Puppeteer brings 'Peter and the Wolf' to Steamboat


— Jim Gamble and his company, Jim Gamble Puppet Productions, perform their unique puppet shows around the country and around the world.

Israel, Russia, Yugoslavia, Serbia, France, Belarus, Bulgaria and Japan are just a few countries where Gamble has performed.

"We were the first Americans invited to perform in Iran in 20 years," Gamble said from his Southern California home.

That was in 1996 for the 7th International Iranian Festival.

In all, Gamble Puppet Productions has performed in more than 35 countries and countless places in the United States. It all averages out to be about 1,500 shows a year, making it the largest puppeteer company in the United States.

"It's exciting. Sometimes it gets a little too exciting," he said.

Over the holidays, Gamble and his company will perform about 200 shows, making this a busy time of years.

It's not a bad business for a retired pilot who began as a puppeteer only by hobby.

Gamble spent 18 years as a commercial pilot and before that was a pilot in the Air Force. During that time, he was always doing puppet shows on the side. In the early '80s, Gamble realized his puppetry was growing and becoming more and more successful. He left the pilot business and expanded his company. Today he has 20 people working under him and 40 years of experience in the business.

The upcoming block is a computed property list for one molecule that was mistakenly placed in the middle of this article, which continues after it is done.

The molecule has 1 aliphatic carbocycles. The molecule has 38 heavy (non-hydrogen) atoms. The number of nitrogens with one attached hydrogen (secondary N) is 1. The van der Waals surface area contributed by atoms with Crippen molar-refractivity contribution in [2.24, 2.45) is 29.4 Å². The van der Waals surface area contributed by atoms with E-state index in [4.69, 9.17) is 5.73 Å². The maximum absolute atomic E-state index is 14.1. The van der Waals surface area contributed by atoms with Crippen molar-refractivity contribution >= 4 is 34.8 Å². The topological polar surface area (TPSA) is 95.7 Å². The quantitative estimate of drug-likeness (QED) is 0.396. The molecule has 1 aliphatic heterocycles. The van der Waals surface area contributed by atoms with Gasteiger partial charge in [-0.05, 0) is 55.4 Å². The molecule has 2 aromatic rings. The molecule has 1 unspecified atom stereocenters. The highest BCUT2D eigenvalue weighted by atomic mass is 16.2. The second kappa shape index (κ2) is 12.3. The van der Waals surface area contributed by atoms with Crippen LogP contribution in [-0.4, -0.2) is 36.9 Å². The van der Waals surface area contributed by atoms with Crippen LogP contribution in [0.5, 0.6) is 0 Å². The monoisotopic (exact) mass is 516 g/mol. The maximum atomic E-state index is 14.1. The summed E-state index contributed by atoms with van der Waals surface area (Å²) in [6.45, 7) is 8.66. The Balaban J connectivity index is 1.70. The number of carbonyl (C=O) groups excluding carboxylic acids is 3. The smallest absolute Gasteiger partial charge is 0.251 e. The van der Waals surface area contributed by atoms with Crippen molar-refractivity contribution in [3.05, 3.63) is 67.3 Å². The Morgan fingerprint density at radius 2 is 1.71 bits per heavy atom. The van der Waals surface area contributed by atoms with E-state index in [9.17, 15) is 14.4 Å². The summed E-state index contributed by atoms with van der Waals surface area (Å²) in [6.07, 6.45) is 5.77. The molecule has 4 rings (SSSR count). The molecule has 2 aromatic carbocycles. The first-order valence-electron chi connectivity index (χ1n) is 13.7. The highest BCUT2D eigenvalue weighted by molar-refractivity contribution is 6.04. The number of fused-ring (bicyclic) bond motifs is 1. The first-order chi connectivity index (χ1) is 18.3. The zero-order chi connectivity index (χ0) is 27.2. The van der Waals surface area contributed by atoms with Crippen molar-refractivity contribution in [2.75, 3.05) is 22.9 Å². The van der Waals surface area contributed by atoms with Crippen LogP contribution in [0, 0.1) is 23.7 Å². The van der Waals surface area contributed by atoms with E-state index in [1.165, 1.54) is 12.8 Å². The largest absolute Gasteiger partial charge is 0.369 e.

"It's a lot of work. We carve all the puppets," he said.

Puppetry involves mastering many different art forms. Woodworking, sculpting, painting and creating the stage are all involved.

One of Gamble's unique shows will be performed at 4 p.m. today as Gamble presents Sergei Prokofiev's "Peter and the Wolf" at the Sheraton Steamboat Resort Grand Ballroom.

The production features a wide variety of puppet characters portraying people, animals and animated instruments. In this interpretation, Prokofiev himself, as a puppet, is the narrator with a clever commentary telling how a composer creates a musical story, fulfilling the composer's original goal of acquainting a young audience with the sights and sounds of instruments from the orchestra.

"The audience learns about the composer, the music and the instrumentation," Gamble said. "There are a lot of cute little jokes that play on words throughout the show."

Gamble's children's shows are usually education-based, with the goal of introducing the young audience to music and instrumentation.

Most of Gamble's shows are with marionettes (string puppets), but "Peter and the Wolf" is with rod puppets. There are 35 to 40 puppets in the show, all performed by Gamble.

"I think the audience will really enjoy it," he said.


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